Is there a lower age limit for paddle sports?
You can pretty much get the kids on the water as soon as there’s a good-fitting buoyancy aid available for them (around 18 months), but of course, the younger the children with you, the more precautions you should take, such as sticking close to shore, only paddling in calm and warm conditions, and making sure you’re somewhere well within your abilities where you can control the boat and keep a close eye on the little one at the same time.
What’s the bare minimum of equipment you need to try paddle sports for the first time?
You don’t need a whole lot; suitable clothing for the weather and water conditions, a buoyancy aid with a reliable means of calling for help kept in one of its pockets, and of course, a boat and a paddle — much of this will be provided for you if you’re headed to a centre, club, hirer, or guided trip.
What are the best things to wear while paddling?
On your feet, you’ll want a quick-draining pair of shoes with a decent sole that you don’t mind getting smelly. To keep you warm, synthetic thermal base layers are great as they absorb less water, or you can go for neoprene shorts or a long john wetsuit if you prefer. A waterproof top with a good seal around the wrists will help you keep the wind and splashes at bay, and on top of that, you should wear a well-fitted buoyancy aid.
I’ve done a bit of paddling before, and I’m ready to go it alone — what am I looking for in a beginner’s kayak or canoe?
It’s rarely a good idea to go paddling alone, but if you do, you should carry a reliable means of communication on your person, ideally in a waterproof pouch that’s tethered into one of your buoyancy aid pockets. Make sure to tell someone where you’re going and when to expect you back, too.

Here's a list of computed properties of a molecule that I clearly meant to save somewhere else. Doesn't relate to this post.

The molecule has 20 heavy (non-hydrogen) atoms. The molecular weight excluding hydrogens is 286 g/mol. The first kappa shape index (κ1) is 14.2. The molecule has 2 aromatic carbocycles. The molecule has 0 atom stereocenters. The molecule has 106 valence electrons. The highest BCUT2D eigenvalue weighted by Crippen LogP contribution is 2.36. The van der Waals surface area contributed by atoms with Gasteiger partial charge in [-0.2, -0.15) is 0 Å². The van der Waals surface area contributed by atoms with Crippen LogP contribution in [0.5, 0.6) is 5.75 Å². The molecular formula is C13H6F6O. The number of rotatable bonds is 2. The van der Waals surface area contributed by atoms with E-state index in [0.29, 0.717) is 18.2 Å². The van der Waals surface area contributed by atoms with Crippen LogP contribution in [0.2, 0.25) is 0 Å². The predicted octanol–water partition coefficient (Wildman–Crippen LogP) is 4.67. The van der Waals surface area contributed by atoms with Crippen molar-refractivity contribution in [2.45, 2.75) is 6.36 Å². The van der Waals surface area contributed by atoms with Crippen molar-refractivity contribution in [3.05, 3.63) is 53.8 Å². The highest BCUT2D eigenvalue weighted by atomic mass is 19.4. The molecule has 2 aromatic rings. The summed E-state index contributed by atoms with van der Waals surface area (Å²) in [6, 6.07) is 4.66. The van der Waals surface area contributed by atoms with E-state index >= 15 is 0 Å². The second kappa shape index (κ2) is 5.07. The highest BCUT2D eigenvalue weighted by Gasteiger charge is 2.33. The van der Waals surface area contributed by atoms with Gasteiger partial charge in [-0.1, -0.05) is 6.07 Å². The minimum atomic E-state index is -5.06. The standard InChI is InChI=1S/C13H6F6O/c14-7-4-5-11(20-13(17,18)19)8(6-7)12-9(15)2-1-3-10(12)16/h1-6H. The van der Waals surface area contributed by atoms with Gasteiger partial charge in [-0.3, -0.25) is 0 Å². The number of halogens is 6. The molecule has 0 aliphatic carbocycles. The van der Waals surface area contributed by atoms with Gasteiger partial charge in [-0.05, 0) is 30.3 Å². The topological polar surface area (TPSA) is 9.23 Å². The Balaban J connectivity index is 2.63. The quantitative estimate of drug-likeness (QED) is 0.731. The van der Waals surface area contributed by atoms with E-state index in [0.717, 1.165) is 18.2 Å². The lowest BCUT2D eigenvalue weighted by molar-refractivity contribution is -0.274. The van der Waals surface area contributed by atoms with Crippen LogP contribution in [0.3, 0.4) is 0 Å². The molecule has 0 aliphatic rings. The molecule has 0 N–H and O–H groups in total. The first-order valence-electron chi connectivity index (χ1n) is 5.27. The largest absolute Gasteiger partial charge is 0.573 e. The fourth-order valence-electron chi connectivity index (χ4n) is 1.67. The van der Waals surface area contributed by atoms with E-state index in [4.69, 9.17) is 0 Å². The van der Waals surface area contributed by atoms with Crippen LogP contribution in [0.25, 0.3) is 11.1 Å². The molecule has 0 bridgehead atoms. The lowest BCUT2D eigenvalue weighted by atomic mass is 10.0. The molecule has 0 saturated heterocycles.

In terms of the boat, it should be well-sized for you (not too big to control, but also not too small, so you stay stable and afloat), and in most situations, it’s advisable to have some sort of internal buoyancy, whether that’s airbags in a whitewater kayak or open canoe, or bulkheaded bow and stern hatches in a sea kayak.
What should I expect to pay for a beginner’s boat?
Our kayaks start at around £750; there are cheaper boats out there, but you’re usually compromising in performance, safety, durability, or all three.
Are there any things I should avoid or be aware of when making my purchase?
The main pitfalls are found in the second-hand market; beware of buying old kayaks (over 12 years of age) where the plastic may have become brittle, or which may have missing or broken parts that are no longer available. Other things to look out for are scratches deeper than a millimetre or two, wobbles in the hull, discolouration of the plastic, and loose or deteriorating internal fittings; all of these are signs of a boat past its prime.